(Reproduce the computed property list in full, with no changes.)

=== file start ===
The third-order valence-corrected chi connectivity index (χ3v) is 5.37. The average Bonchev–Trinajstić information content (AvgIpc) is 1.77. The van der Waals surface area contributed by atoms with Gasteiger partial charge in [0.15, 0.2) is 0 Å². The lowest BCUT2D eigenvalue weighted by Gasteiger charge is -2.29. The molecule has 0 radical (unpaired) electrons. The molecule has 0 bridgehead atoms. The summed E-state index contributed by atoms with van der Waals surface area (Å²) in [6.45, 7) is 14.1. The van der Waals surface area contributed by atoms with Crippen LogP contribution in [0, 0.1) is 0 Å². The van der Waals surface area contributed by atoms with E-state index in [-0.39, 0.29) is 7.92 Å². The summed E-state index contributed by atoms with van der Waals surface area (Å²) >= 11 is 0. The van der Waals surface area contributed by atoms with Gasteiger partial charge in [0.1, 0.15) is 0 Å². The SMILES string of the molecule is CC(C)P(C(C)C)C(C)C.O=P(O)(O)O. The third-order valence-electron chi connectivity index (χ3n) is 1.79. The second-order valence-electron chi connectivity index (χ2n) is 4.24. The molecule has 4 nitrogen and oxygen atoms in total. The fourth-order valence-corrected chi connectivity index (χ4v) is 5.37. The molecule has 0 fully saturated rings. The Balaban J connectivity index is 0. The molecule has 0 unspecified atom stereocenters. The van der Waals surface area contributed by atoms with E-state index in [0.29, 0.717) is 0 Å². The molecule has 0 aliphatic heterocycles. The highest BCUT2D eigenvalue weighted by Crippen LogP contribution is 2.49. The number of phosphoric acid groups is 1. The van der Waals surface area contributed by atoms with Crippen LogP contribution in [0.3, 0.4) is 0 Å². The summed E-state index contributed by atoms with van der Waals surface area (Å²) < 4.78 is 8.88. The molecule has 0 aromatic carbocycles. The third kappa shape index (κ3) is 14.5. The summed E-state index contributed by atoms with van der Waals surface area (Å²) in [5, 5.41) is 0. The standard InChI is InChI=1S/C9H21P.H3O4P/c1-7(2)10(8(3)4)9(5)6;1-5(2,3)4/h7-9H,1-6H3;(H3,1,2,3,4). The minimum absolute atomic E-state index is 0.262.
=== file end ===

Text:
The third-order valence-corrected chi connectivity index (χ3v) is 5.37. The average Bonchev–Trinajstić information content (AvgIpc) is 1.77. The van der Waals surface area contributed by atoms with Gasteiger partial charge in [0.15, 0.2) is 0 Å². The lowest BCUT2D eigenvalue weighted by Gasteiger charge is -2.29. The molecule has 0 radical (unpaired) electrons. The molecule has 0 bridgehead atoms. The summed E-state index contributed by atoms with van der Waals surface area (Å²) in [6.45, 7) is 14.1. The van der Waals surface area contributed by atoms with Crippen LogP contribution in [0, 0.1) is 0 Å². The van der Waals surface area contributed by atoms with E-state index in [-0.39, 0.29) is 7.92 Å². The summed E-state index contributed by atoms with van der Waals surface area (Å²) >= 11 is 0. The van der Waals surface area contributed by atoms with Gasteiger partial charge in [0.1, 0.15) is 0 Å². The SMILES string of the molecule is CC(C)P(C(C)C)C(C)C.O=P(O)(O)O. The third-order valence-electron chi connectivity index (χ3n) is 1.79. The second-order valence-electron chi connectivity index (χ2n) is 4.24. The molecule has 4 nitrogen and oxygen atoms in total. The fourth-order valence-corrected chi connectivity index (χ4v) is 5.37. The molecule has 0 fully saturated rings. The Balaban J connectivity index is 0. The molecule has 0 unspecified atom stereocenters. The van der Waals surface area contributed by atoms with E-state index in [0.29, 0.717) is 0 Å². The molecule has 0 aliphatic heterocycles. The highest BCUT2D eigenvalue weighted by Crippen LogP contribution is 2.49. The number of phosphoric acid groups is 1. The van der Waals surface area contributed by atoms with Crippen LogP contribution in [0.3, 0.4) is 0 Å². The summed E-state index contributed by atoms with van der Waals surface area (Å²) < 4.78 is 8.88. The molecule has 0 aromatic carbocycles. The third kappa shape index (κ3) is 14.5. The summed E-state index contributed by atoms with van der Waals surface area (Å²) in [5, 5.41) is 0. The standard InChI is InChI=1S/C9H21P.H3O4P/c1-7(2)10(8(3)4)9(5)6;1-5(2,3)4/h7-9H,1-6H3;(H3,1,2,3,4). The minimum absolute atomic E-state index is 0.262.